The Metabolism of Planet Earth
Dr. Yadvinder Malhi
Professor of Ecosystem Science
University of Oxford
Abstract: We live in a unique time in human and Earth history, when human influence on the planet is so persuasive that it is argued that we have entered a new geological epoch, the Anthropocene. The consequences of this pervasive influence spills over into the many environmental challenges we face, from climate change to depletion of marine resources and the loss and degradation of natural ecosystems. In this lecture I examine human influence on the natural world through the concept of metabolism: how much energy flows through human societies compared to how much flows through the biosphere. We first look at the biological metabolism of the planet, how it is measured and how it is distributed over the Earth. I then explore how these energy flows have changed through human history and prehistory, and scenarios for how they may change over this century, where human-appropriated energy flows threaten to overwhelm the life-sustaining metabolism of the planet. The metabolic profile of the UK is explored in particular detail: how much of the UK’s energy is directly consumed or embedded in products and in societal infrastructure? I conclude by exploring possible pathways out of this predicament, of how to navigate a sustainable future on a human-dominated planet.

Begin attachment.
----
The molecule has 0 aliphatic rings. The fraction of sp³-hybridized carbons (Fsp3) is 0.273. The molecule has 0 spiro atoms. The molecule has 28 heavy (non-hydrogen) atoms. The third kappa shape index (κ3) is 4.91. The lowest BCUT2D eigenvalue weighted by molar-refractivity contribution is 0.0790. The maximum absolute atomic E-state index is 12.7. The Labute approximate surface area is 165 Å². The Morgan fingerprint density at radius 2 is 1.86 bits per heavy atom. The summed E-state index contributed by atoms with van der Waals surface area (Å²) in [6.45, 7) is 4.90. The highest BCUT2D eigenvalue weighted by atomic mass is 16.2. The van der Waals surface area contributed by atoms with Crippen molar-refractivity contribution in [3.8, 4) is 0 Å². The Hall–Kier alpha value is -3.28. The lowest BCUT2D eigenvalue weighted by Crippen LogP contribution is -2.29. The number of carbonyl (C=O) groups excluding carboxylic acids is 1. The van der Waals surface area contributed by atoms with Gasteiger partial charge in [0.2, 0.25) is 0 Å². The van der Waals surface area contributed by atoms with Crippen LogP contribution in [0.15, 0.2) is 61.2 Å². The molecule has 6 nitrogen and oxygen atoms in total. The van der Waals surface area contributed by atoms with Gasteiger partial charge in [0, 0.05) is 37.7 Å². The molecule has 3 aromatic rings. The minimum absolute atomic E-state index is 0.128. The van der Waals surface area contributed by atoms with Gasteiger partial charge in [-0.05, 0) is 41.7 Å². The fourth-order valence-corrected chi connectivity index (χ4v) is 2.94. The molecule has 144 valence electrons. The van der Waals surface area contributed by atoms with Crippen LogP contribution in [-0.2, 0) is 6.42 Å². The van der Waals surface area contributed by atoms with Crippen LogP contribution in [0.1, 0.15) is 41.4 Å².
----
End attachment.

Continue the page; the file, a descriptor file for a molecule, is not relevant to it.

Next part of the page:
Biography: Yadvinder Malhi is Professor of Ecosystem Science at the University of Oxford. His work focusses on the interactions between the biosphere and global change, with a particular focus on tropical biomes. He has conducted extensive fieldwork in tropical countries, and is founder of the Global Ecosystems Monitoring network, which conducts detailed studies of ecosystem processes and climate change in field sites ranging across Amazonia, Africa and Asia. More broadly the interested the challenge of maintaining a flourishing and sustaining biosphere under the challenges of global change. He is a Fellow of the Royal Society, Past President of the Association for Tropical Biology and Conservation, and was awarded the Patrons’ Medal of the Royal Geographical Society for his work on tropical ecosystems and climate change.